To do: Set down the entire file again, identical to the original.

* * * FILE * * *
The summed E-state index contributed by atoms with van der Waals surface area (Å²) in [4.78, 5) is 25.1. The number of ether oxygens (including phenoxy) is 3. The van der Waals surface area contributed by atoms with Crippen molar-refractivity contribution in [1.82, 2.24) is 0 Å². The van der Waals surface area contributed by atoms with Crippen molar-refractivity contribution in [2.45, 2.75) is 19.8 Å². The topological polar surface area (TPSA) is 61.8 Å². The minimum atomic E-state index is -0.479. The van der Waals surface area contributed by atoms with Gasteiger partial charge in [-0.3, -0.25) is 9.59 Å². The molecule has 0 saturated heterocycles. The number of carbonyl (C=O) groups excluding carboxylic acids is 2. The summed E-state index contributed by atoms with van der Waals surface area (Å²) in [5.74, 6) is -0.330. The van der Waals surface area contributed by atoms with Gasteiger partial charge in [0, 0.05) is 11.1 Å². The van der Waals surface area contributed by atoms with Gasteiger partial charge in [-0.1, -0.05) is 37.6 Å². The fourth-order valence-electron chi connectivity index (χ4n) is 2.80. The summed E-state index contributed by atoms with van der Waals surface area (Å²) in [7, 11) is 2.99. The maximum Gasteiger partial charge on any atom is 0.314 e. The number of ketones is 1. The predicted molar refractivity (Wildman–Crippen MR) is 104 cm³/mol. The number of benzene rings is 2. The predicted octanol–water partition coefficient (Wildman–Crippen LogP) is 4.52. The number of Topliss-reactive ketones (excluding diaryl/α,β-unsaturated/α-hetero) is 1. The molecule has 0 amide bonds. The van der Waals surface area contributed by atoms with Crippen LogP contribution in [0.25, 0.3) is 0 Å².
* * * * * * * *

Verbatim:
The summed E-state index contributed by atoms with van der Waals surface area (Å²) in [4.78, 5) is 25.1. The number of ether oxygens (including phenoxy) is 3. The van der Waals surface area contributed by atoms with Crippen molar-refractivity contribution in [1.82, 2.24) is 0 Å². The van der Waals surface area contributed by atoms with Crippen molar-refractivity contribution in [2.45, 2.75) is 19.8 Å². The topological polar surface area (TPSA) is 61.8 Å². The minimum atomic E-state index is -0.479. The van der Waals surface area contributed by atoms with Gasteiger partial charge in [-0.3, -0.25) is 9.59 Å². The molecule has 0 saturated heterocycles. The number of carbonyl (C=O) groups excluding carboxylic acids is 2. The summed E-state index contributed by atoms with van der Waals surface area (Å²) in [5.74, 6) is -0.330. The van der Waals surface area contributed by atoms with Gasteiger partial charge in [0, 0.05) is 11.1 Å². The van der Waals surface area contributed by atoms with Gasteiger partial charge in [-0.1, -0.05) is 37.6 Å². The fourth-order valence-electron chi connectivity index (χ4n) is 2.80. The summed E-state index contributed by atoms with van der Waals surface area (Å²) in [7, 11) is 2.99. The maximum Gasteiger partial charge on any atom is 0.314 e. The number of ketones is 1. The predicted molar refractivity (Wildman–Crippen MR) is 104 cm³/mol. The number of benzene rings is 2. The predicted octanol–water partition coefficient (Wildman–Crippen LogP) is 4.52. The number of Topliss-reactive ketones (excluding diaryl/α,β-unsaturated/α-hetero) is 1. The molecule has 0 amide bonds. The van der Waals surface area contributed by atoms with Crippen LogP contribution in [0.25, 0.3) is 0 Å².